A. As you doubtless know, you are not alone. Sarbanes-Oxley ('SOX' to those all too familiar with the law and its many tentacles) has transformed the CFO function of nearly every publicly-held firm. Now it is no longer enough to produce a set of numbers: The CFO's office must document the process behind them and attest to its integrity. In a recent survey by the CFO Executive Board, CFOs reported spending about 25 percent of their time on Section 404 compliance efforts alone, crowding out other important activities like internal business support, budgeting and planning.
Still, the impact on a financial services firm remains wide and varied, extending far beyond the CFO's walls.
"Sarbanes-Oxley will have its biggest effect on the financial services workplace in terms of the documented accountability around details that used to be taken for granted," says outplacement counselor Rod Williams of Lee Hecht Harrison. "Simple requisitions for even the smallest purchases are now subject to mandatory scrutiny....On the back end, this means that a paper trail is required to corroborate all charges associated with purchases."
The impact of the new law is even being felt in the way mergers and acquisitions are conducted. Assessing the strength of financial controls at a target company is now an integral-and time-consuming-aspect of due diligence. The discovery of weak controls can kill a deal.
In a SOX-soaked landscape, your experience on the frontlines may increase your value if you switch teams. "Attention to process and detail as well as a high degree of accuracy will be necessary general attributes for success in a Sarbanes-Oxley environment," says recruiter Peter Gonye of Spencer Stuart.
While you will probably never escape the shadow of SOX, you can certainly edge your way out of the maelstrom. In general, CFO skills "transfer pretty readily to commercial banking, mortgage banking, project finance, private equity, and venture capital," says Williams.
Without more detail, however, it's difficult to recommend a specific direction for you to look toward. You will need to carefully analyze your background, technical skills and aspirations to hone your next move. "The less you know what you want to do, the less you know what your specific skills are, the less you will be able to position yourself well for consideration," advises recruiter Peter Gonye of Spencer Stuart.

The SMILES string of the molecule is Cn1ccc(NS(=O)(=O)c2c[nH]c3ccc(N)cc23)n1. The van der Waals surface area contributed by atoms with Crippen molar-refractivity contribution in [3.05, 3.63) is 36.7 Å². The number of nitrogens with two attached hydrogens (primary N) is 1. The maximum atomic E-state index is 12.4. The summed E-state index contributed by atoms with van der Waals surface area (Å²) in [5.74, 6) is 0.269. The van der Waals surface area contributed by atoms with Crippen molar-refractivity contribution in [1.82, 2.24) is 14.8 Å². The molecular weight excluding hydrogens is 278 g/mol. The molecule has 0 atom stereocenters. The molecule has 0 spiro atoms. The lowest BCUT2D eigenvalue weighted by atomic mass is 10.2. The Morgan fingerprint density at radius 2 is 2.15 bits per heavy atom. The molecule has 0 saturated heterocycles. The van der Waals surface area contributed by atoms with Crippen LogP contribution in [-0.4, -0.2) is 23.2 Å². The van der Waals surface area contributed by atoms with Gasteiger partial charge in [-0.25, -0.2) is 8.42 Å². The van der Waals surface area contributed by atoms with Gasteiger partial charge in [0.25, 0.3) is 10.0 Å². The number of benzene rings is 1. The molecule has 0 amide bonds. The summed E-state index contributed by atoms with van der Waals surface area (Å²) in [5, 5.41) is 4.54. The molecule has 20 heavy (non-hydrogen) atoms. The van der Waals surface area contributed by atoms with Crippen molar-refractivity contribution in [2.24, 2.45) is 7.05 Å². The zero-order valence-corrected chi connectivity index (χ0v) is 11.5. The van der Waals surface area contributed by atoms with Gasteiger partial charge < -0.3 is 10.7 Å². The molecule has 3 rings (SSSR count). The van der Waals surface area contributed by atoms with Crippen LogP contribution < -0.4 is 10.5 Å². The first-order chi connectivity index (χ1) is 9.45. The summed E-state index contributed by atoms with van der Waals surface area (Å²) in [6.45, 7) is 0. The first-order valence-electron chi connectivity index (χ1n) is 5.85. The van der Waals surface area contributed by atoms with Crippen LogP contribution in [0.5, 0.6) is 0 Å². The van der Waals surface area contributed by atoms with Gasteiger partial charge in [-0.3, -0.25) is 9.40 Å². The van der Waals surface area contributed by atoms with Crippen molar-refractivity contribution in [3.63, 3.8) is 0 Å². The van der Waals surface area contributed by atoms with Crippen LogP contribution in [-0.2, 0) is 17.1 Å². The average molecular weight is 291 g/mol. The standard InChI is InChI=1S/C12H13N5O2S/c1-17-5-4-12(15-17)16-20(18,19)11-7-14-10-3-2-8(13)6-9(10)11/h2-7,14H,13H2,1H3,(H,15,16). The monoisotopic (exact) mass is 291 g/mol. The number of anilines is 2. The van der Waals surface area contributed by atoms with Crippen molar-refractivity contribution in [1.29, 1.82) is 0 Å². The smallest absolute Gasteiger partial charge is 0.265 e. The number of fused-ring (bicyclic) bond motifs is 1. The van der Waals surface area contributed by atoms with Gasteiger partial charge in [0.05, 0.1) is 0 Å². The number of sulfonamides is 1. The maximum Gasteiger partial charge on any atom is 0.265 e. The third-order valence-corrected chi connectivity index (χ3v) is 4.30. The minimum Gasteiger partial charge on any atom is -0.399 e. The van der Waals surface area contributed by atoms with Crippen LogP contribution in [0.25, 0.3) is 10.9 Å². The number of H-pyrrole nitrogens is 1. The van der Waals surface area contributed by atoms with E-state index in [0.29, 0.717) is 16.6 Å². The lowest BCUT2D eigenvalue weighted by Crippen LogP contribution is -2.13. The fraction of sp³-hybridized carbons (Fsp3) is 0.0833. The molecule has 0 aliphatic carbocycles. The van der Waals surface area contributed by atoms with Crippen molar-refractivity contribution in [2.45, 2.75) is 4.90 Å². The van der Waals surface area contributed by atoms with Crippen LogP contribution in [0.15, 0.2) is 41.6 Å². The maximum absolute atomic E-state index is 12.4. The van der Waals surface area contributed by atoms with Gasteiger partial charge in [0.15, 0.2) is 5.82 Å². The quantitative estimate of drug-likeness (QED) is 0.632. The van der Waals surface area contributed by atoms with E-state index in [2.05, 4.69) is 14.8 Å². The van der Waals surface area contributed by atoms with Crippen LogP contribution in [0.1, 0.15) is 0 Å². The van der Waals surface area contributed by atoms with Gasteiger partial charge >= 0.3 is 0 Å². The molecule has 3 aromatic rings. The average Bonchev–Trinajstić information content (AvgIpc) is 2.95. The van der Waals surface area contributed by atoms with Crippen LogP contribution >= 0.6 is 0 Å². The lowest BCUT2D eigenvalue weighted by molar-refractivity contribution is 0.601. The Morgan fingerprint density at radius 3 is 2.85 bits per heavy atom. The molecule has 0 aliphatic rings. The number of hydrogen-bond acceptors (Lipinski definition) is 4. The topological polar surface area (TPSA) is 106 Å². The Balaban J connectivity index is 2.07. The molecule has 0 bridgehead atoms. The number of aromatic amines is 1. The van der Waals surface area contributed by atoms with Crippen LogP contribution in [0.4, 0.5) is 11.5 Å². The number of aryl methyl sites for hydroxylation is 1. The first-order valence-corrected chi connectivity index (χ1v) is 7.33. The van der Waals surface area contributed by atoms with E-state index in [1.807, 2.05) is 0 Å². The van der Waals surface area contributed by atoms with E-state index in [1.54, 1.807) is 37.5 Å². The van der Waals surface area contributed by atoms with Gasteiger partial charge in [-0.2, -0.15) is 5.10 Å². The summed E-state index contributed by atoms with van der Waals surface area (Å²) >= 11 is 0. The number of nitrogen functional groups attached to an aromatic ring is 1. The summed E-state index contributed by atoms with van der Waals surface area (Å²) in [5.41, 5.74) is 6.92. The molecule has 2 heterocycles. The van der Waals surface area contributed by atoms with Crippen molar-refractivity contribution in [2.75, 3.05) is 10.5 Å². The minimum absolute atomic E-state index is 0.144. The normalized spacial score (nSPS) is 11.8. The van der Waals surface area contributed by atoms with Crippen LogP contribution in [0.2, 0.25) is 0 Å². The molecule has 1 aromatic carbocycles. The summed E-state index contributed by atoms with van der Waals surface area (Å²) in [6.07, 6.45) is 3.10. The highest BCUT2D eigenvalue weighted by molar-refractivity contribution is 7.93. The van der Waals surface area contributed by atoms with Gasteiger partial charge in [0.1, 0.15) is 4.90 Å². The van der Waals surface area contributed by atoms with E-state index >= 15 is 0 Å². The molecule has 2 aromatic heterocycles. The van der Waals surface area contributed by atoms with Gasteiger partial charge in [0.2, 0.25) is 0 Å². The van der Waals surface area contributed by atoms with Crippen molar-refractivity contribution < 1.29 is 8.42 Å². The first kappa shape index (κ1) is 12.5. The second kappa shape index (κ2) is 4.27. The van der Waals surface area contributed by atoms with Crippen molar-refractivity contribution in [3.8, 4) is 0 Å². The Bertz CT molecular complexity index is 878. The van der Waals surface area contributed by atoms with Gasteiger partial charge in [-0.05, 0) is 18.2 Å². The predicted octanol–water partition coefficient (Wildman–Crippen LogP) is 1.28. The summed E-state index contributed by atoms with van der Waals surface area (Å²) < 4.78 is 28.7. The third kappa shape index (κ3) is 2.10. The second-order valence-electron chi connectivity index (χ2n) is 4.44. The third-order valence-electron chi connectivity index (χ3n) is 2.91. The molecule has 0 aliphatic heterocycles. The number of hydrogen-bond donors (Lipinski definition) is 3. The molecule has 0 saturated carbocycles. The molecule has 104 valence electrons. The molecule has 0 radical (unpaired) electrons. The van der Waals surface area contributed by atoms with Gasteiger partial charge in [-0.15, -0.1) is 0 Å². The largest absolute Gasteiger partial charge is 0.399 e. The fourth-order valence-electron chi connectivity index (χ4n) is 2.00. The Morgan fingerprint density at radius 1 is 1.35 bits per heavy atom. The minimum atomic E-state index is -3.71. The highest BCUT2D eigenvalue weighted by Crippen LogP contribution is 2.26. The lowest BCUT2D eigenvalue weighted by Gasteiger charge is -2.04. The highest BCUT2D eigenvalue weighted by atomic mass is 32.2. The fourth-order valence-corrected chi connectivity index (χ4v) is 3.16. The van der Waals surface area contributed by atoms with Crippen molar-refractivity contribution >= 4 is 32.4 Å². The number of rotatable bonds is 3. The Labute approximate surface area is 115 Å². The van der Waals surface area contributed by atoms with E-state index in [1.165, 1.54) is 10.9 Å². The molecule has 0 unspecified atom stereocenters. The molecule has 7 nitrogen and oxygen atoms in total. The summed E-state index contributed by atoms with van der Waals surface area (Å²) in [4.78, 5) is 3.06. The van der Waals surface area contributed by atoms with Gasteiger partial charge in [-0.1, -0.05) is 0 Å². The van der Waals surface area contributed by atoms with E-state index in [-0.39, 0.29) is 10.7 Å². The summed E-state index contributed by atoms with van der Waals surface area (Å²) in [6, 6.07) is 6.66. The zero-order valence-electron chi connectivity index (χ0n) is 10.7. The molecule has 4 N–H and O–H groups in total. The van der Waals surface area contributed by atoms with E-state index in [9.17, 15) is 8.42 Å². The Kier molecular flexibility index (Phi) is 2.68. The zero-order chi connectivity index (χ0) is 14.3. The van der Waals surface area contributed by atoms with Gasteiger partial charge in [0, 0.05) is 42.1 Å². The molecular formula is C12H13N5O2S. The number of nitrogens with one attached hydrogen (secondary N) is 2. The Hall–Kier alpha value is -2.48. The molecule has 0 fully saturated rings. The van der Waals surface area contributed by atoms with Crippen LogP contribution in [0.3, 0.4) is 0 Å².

Before you jump ship, remember that times of change are also times of opportunity. Look around and see if there isn't something else that interests you in the CFO domain, which in many instances has expanded in the SOX era to include responsibilities for IT, facilities, procurement and strategy. There is also an enormous opportunity to shape the system of controls in a way that boosts performance in addition to meeting SOX requirements. Figure out how to do that and you may find that your career assumes a life of its own.
Next week's question:
Over the past four-and-a-half months, three of my colleagues quit because of our boss, who was brought in a little over a year ago. However, in their exit interviews with h.r., they didn't reveal the true reason they were going, in order not to burn bridges, etc. Obviously, this doesn't help the rest of us. Am I naïve, or aren't exit interviews supposed to be confidential? Do we all have to quit before upper management realizes that our boss is the real problem?
What would you advise? Send your answer to firstname.lastname@example.org.
Look out for the experts' answer to this dilemma and readers' comments
on Ask the Expert next week. If you would like to submit a question to
our panel of experts, ASK THE EXPERT.